I Finally Read… “The Portrait of a Lady” by Henry James
May 16, 2015
You know those books that you’re supposed to have read, but never got around to? In this post, Sharon Steel explores the experience of finally reading a classic that’s been on her list forever: Henry James’s The Portrait of a Lady.
Why’d you wait so long?!
I think I purposefully forgot. I knew it would require commitment: Sentences sometimes stretch to a paragraph, and most editions clock in at well over 400 pages.
What made you pull the trigger?
I saw a copy lying on the street in my old neighborhood in Brooklyn, so I picked it up. It still sat on my shelf for about a year before I finally felt ready to conquer it. I started it immediately after my annual reread of Jane Austen’s Pride and Prejudice. I was in a think-y, sassy mood from the Austen, and when I set P&P aside, I decided I wanted to “stay in England” for awhile. James, as an expat looking in, seemed like he’d be an excellent guide.
Why’d you love it?
The Portrait of a Lady is a book, to quote the wisdom of Seinfeld, about nothing. It is also somehow about everything. The heroine, Isabel Archer, is someone whose reputation is well known in English literature, although I didn’t realize just how small and simple her story actually is: A charming, intelligent American girl travels to England and suddenly inherits a pile of money from her uncle. Three handsome, rich, and charismatic men fall in love with her, she marries one of them, and her life takes an unexpectedly dark turn. But The Portrait of a Lady is less about plot than it is about Isabel’s passionate inner life, which James exposes with mind-bending clarity over the course of the novel. I was mesmerized by how a writer, let alone a male writer, could get inside the head and heart of a woman with so much compassion and eloquence.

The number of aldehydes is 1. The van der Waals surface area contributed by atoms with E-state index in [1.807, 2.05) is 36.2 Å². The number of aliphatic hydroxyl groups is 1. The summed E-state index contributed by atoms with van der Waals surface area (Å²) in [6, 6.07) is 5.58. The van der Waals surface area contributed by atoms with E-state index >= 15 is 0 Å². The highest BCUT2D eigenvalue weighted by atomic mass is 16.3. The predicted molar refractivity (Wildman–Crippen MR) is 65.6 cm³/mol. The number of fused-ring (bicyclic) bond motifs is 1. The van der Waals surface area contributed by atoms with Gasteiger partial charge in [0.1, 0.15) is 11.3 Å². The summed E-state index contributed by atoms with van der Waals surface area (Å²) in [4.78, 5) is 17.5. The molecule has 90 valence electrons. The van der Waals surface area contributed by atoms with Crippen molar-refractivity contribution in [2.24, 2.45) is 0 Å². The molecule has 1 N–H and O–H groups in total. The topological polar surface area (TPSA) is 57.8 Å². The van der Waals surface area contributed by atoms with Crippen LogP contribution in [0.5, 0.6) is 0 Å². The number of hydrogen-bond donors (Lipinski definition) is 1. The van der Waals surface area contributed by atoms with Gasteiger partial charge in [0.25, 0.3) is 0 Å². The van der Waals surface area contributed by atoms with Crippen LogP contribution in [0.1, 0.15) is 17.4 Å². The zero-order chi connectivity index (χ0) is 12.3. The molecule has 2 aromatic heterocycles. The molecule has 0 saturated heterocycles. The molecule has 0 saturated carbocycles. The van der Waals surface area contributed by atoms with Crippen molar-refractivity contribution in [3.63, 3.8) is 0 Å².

When Isabel asks her cousin Ralph what he thinks of Gilbert Osmond, one of her suitors, he says: We know too much about people in these days; we hear too much. Our ears, our minds, our mouths, are stuffed with personalities. Don’t mind anything anyone tells you about anyone else. Judge everyone and everything for yourself.
The Portrait of a Lady has become a part of my personal canon. I already feel a deep nostalgia for the gentle yet persistent way I came to know this book, almost as if it were a lifelong friend I was destined to meet. It has changed the way I think about emotion through language, both as a writer and reader.
You should read this book if…
You’re alert and prepared to be wholly engrossed. I wouldn’t read TPOAL before bed; this isn’t passive reading. It’s fully active and entirely absorbing.